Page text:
Working-class district (19th century)
Typical working-class districts with unhealthy living conditions were built at the time of the Industrial Revolution.
working-class district, industrial revolution, worker, England, big city, residential area, Dickens, Oliver Twist, building, city, poverty, block of flats, street view
- Is it true that the effects of the Industrial Revolution changed the behavior and attitude of people?
- What kind of neighborhoods were built in the outskirts of industrial towns?
- Which word characterizes best the living conditions in working class districts of industrial towns?
- The struggle between which two social classes characterized the age of the Industrial Revolution?
- What efforts were made to regulate child labor at the beginning of the 19th century?
- Which word did not characterize a typical working-class house?
- Which novel tells us a lot about the days of child laborers?
The first phase of the Industrial Revolution in England began in the last decades of the 18th century. Large industrial cities soon started to appear throughout the country and new social classes were formed. One of these was the working class, settling mostly on the outskirts of the cities, near the enormous factories. Working class districts were thus formed.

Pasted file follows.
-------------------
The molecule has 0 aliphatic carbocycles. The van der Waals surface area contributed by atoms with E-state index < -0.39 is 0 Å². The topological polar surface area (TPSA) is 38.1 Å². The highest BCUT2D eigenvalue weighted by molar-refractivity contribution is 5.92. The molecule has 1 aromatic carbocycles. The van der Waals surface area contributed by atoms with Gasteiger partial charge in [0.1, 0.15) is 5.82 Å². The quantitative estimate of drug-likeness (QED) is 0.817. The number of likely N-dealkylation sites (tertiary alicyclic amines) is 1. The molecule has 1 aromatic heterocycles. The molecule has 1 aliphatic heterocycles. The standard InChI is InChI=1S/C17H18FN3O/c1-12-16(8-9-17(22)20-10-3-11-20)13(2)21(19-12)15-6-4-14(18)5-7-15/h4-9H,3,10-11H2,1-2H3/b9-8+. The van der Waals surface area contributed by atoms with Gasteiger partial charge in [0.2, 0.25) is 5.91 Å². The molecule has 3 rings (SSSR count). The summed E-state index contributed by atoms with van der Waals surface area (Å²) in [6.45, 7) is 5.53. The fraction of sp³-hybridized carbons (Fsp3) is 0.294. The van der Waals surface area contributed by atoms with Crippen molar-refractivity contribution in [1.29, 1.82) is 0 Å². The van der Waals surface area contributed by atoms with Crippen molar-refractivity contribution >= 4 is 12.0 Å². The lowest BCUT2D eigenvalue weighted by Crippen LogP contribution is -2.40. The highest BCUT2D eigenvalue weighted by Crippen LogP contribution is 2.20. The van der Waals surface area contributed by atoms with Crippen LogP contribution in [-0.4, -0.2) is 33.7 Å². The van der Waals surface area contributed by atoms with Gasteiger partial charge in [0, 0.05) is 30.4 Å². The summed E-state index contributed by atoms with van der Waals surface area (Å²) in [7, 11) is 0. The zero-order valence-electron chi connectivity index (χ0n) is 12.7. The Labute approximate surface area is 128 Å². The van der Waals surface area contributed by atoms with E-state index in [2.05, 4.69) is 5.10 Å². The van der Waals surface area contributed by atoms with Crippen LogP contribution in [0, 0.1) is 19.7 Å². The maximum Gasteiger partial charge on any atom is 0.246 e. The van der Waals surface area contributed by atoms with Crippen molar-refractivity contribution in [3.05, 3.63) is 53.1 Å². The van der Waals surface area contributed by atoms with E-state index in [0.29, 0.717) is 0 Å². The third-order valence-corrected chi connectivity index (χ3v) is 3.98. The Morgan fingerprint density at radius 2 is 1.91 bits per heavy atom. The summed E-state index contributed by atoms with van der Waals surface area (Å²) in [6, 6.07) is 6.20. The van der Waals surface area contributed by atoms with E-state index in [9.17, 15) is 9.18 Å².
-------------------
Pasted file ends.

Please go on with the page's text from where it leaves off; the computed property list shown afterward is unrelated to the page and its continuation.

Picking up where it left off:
In them, workers usually lived in rows of brick houses separated by narrow streets. The monotony and grayness of these was only broken by occasional grocery shops. Streets were often unpaved, with open canals serving (insufficiently) to convey rainwater and sewage. There was no tap water in homes, so families went to wells in the streets for their water.
Due to the highly polluted environment, houses were unhealthy and covered with soot. They usually consisted of several stories, but had limited space for the large families, who lived in the musty and moldy rooms. There were no separate kitchens, stoves were usually in the same room as the beds. On cold days, they used these iron stoves for heating as well. Rooms were poorly furnished, the furniture often only consisted of wooden beds, chairs, a table and a wardrobe. They were lit by paraffin lamps and candles. Of course there was no bathroom either in a typical flat, only bowls were provided for personal hygiene.
Lavatories were outside, behind the buildings, in the small backyards. The yard was also where women hung out clothes to dry, which were rarely clean even after washing. A realistic description of the difficult life of working class families during the Industrial revolution, and the unhealthy, dull environment was provided by Charles Dickens in his classic novel 'Oliver Twist.'
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